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ash-wednesday (1)

‘Remember that you are dust, and to dust you shall return.’

As we receive the ashes on our foreheads, we are reminded of this. To those of us who have been seriously ill, it is not a reminder we need, because it is present before us much of the time. But Lent is not about feeling guilty, it is about repentance and receiving forgiveness God loves us – always – his hands remain outstretched, and he is grieved by our sin, and wants us to repent and return to him; this is a season when we can – if we will – focus on this. We ask God to create a pure heart within us, because we know that only the pure in heart shall see God. We begin by acknowledging what the Prayer Book calls ‘our manifold sins and wickedness’, and we repent of our sins, knowing that this is the road toward forgiveness and spiritual health. Often, in this society, we are reluctant to accept bodily infirmity, we demand there is some drug, some treatment which will make us well again, despite knowing that sometimes the so-called side effects of drugs can actually make us worse. We feel we have some ‘right’ to be well. But focus as we do on the body, we so often forget the spirit.

Surveying the interesting to and fros here the past few days, it seems to me that we see something of this here. I am unashamedly emotional about my faith, I feel it deeply, and I love Our Lady who represents to me not only the Mother of the Church, but the mother I never knew in my own life.  I can speak only for me, but when I love, I do not always reason everything through, and I am not very literal in my language. I daresay that if someone parsed and examined my words, they could show that I was exaggerating – my loved one was not the ‘most wonderful man in the world’, and that when I said I would ‘love him forever’, that was not a very precise use of language. OK, guilty as charged, and let the person who, when in love, has not used poetic language because it expressed what they thought best, throw that first stone.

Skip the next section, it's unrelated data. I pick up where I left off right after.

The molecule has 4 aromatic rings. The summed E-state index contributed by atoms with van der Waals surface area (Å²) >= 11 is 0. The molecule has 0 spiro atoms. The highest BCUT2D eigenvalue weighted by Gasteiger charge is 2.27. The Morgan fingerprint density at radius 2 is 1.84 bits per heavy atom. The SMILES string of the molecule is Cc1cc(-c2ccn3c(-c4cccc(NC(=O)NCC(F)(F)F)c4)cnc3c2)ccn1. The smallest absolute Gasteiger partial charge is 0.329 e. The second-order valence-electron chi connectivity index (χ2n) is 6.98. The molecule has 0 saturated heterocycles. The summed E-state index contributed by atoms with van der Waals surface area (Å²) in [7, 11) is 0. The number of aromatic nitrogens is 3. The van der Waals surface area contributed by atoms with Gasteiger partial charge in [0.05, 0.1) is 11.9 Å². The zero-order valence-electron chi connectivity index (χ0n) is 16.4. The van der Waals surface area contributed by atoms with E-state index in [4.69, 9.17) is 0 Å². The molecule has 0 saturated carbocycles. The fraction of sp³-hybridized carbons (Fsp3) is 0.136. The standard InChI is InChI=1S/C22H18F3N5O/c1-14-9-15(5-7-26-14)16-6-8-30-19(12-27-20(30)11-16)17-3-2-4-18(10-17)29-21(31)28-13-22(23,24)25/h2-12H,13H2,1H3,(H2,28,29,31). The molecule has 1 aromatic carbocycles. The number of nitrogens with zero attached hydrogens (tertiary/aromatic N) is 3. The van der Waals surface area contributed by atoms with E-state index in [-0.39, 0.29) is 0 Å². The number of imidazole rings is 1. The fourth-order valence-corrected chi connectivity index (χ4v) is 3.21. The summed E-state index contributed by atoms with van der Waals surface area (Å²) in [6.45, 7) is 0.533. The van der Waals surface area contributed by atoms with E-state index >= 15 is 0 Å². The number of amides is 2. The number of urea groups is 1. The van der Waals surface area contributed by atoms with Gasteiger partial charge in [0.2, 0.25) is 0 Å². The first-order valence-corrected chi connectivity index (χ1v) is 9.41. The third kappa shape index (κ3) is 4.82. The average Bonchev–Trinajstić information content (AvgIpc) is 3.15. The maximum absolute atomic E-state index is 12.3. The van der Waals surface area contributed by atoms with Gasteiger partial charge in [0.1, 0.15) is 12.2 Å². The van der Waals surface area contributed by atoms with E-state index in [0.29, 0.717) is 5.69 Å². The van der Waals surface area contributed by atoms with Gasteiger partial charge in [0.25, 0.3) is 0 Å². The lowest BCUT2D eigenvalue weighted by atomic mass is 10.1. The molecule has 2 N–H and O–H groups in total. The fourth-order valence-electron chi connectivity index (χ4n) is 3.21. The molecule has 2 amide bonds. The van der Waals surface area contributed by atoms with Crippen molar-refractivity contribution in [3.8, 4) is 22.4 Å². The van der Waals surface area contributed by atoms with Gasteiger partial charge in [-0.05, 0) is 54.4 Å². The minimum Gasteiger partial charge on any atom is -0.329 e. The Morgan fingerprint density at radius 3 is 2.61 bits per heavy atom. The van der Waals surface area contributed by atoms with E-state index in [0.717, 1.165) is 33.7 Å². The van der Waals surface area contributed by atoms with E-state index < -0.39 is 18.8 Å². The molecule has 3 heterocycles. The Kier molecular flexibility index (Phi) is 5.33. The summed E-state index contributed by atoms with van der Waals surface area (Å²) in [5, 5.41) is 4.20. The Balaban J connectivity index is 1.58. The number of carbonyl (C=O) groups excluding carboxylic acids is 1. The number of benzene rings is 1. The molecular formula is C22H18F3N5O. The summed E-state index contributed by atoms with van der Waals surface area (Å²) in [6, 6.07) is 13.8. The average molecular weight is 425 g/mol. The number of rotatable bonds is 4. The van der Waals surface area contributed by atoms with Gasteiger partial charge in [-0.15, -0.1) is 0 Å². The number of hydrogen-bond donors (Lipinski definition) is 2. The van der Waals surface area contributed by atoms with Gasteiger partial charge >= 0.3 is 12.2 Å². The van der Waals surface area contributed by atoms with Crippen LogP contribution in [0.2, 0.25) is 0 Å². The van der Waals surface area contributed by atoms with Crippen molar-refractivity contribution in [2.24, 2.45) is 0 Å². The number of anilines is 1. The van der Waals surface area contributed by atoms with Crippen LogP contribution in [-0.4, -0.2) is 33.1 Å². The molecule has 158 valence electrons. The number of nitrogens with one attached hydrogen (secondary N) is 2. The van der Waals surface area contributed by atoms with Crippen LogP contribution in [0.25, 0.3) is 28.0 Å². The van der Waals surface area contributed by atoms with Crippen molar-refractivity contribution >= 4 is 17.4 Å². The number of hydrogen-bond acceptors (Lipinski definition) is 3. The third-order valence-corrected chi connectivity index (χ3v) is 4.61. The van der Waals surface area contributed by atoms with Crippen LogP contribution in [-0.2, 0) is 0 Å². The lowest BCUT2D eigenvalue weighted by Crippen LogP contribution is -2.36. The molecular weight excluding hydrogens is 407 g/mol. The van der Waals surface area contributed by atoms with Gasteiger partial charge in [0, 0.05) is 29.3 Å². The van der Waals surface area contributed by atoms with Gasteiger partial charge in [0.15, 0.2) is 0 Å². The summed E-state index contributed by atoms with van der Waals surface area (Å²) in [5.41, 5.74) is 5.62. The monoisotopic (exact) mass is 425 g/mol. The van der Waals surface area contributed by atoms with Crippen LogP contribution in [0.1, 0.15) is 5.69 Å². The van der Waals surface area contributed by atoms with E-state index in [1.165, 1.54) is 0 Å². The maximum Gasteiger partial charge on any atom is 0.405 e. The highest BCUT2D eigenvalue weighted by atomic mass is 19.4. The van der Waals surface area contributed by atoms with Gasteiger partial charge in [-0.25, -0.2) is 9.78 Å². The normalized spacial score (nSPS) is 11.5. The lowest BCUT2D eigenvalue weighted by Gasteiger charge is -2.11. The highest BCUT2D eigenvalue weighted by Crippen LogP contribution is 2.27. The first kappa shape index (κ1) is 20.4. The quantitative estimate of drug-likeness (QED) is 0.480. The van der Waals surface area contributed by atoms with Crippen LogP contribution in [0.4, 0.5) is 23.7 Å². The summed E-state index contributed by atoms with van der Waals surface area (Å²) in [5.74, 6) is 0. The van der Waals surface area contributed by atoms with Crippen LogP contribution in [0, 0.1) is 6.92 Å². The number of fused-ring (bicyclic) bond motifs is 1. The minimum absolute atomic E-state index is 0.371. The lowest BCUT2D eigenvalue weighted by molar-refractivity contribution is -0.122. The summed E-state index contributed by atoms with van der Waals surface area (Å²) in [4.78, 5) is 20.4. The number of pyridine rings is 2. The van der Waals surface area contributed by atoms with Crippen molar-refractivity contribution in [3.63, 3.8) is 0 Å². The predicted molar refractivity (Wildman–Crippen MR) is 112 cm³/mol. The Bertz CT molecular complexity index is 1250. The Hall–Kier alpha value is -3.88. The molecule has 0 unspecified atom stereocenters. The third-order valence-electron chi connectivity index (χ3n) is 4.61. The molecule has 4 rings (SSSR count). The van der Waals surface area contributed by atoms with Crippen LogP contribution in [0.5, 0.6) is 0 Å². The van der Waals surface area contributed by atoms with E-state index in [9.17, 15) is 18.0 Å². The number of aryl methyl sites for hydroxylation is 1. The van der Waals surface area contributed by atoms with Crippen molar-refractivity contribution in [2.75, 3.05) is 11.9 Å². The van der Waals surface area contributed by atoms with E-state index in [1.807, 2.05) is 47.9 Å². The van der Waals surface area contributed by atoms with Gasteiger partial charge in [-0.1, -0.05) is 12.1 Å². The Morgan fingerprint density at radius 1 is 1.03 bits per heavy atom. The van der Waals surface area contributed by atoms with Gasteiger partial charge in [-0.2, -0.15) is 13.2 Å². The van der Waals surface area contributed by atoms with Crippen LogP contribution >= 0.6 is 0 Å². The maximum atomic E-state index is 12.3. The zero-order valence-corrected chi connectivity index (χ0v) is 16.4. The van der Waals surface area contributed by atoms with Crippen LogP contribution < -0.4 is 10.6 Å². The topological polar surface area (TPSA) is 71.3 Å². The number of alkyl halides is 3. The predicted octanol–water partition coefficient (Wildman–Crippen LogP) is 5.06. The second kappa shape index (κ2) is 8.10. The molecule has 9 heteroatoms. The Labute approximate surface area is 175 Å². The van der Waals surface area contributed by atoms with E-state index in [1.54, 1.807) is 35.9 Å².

It is, of course, quite impossible to explain why you love someone. As I look back to my own failed marriage, I see a lot of warning signs to which I was quite blind at the time; if someone had pointed them out to me then, I should not have believed them. Why should I mark Lent by the receiving of ashes? Why should I fast? Is this not just surface religion? Yes and no. It is important for me that I have some road signs by which to guide myself, and they have to be where I can see them. But they are, I hope, the outward and invisible sign of Grace moving me. Can I prove that? No, not a bit of it. Should I, therefore, abandon the attempt? No, not a bit of it.

Why, because it is good to remind myself daily that this is a season of penitence. Do I have a lot to be sorry for? My confessor used to remind me that there was such a thing as over scrupulosity, and I have taken his words into my heart. But I can do penance for the sins of the world, I can offer up what I do for the sins of others. Just as I can pray for those who have no one else to pray for them.

This is not, I agree, a very rational approach, and I am sure that some would see in all of this an over-emotional young woman with too much time on her hands. I am equally sure that Our Lady, like her Son, knows that love brings forth love – and love is not rational. My heart sometimes outstrips my head – it’s why I love St Peter so much. In his impetuousness I see something I can recognise – and love him, flaws and all. But there I go again – where in the Bible does it say I should feel like this about Peter, or St John, or Mary. Nowhere – and everywhere, because to be in God is to love, and love begets love and overflows.

On this penitential day, I just want to remind us all that our faith is of God, and he is love, and he calls us to repent and be healed. A holy and edifying Lent to you all.